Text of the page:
Virginia took to writing when she was very young. She wrote household newspapers and diaries. She wrote Victorian novels and Elizabethan compositions long before discovering her own voice. She devoured her father’s library. “Gracious child”, he said, “how you gobble”.7 He censored her reading supplies until he judged her fit to choose her own books. She was encouraged to think for herself, and not to be swayed by accepted opinion, no matter how authoritative it seemed to be. Critics and opinion-formers “made one feel … that one must always, always write like somebody else”.8 Orlando understood that “the transaction between a writer and the spirit of the age is one of infinite delicacy, and upon a nice arrangement between the two the whole fortune of his works depends”.9

When Virginia was thirteen, her mother died, worn out like a fine bird in a folk tale. “Her death was the greatest disas-ter that could happen”,10 said the daughter who soon discovered deep depression and breakdown. Her father filled the family house with years and years and years of self-pity and rage, demanding devoted surrender from his stepdaugh-ter Stella (until she died), and then from his daughter Vanessa, who was too much of a painter to become fully his martyr.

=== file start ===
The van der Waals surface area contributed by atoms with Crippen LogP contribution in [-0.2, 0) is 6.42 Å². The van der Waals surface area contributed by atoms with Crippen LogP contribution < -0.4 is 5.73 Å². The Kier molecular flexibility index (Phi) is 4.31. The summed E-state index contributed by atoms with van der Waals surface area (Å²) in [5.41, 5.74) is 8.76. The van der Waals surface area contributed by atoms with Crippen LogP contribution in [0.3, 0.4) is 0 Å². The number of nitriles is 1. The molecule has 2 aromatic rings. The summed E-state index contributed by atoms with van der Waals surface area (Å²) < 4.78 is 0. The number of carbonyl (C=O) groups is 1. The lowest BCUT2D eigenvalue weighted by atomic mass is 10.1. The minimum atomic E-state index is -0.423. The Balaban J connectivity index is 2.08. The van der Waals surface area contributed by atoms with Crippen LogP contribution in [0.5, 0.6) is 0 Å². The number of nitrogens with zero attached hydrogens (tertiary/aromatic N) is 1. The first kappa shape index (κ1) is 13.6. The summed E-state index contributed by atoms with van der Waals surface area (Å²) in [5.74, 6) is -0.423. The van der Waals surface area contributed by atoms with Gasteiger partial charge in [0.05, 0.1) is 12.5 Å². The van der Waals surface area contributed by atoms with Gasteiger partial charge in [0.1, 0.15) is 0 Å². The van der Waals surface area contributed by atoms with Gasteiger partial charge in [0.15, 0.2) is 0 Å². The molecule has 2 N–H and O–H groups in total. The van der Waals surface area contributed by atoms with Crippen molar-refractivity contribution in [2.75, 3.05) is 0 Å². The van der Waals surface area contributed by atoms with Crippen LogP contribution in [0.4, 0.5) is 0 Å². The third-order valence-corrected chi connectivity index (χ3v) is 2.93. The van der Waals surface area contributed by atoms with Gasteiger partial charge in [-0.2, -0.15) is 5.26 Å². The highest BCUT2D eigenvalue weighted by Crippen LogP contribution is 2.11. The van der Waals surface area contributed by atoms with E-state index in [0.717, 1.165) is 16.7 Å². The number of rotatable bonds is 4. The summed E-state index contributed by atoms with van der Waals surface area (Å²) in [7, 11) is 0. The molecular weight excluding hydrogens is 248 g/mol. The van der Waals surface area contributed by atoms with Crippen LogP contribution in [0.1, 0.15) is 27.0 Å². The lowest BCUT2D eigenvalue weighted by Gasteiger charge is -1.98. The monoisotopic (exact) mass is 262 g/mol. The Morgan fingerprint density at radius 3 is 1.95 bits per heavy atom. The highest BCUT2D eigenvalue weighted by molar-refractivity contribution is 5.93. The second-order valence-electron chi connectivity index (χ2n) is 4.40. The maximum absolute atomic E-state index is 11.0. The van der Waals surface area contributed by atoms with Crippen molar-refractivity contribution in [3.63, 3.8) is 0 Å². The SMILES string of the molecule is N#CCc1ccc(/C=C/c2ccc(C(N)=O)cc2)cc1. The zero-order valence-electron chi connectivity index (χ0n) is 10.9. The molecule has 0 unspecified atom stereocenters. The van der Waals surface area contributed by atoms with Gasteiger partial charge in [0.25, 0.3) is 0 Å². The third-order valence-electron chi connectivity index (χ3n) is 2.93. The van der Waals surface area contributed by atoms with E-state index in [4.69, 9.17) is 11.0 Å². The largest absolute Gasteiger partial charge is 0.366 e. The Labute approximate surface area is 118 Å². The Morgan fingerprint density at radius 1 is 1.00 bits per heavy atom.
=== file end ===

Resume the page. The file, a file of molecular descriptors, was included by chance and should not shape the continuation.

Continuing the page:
“Virginia, who witnessed it all, was consumed with silent indignation”, wrote Quentin Bell of his aunt. “How could her father  behave  with  such  brutality  and  why  was  it  that  he reserved  these  bellowings  and  screamings  for  his  women? With men his conduct was invariably gentle, considerate and rational … But he needed and expected feminine sympathy”.11 Virginia  never  went  to  school.  She  missed  out  on  the expensive   education   her   brothers   took   for   granted.   And Cambridge was no place for a lady. Years later, she wrote in Three Guineas, “The very word ‘society’ sets tolling in memory the dismal bells of a harsh music: shall not, shall not, shall not. You shall not learn; you shall not earn; you shall not own”.12 It led her to imagine a new society for the daughters of educated men. The Outsiders’ Society. Between two World Wars, she saw the unisex fight against Fascist tyranny as a mere extension of the female fight against patriarchal tyranny. She knew that it was a short hop, heavy-booted, from the crushing of gender to the crushing of race or creed. At the heart of her feminism was a love of liberty. And imagination. I love her for that.

While boys went to university and sharpened their wits, the girl Outsider stayed at home writing letters instead of essays, devouring more books than was ladylike, thirsting for the clever company of her brother’s friends: Strachey, Sydney-Turner, Bell, Woolf.

Vanessa became a Bell.

Virginia became a Woolf.

And, later, Vita became Orlando – the boy, the Courtier, the Soldier, the Ambassador, the Gipsy, the Hermit, the girl in love with life, the Patroness of Letters. 13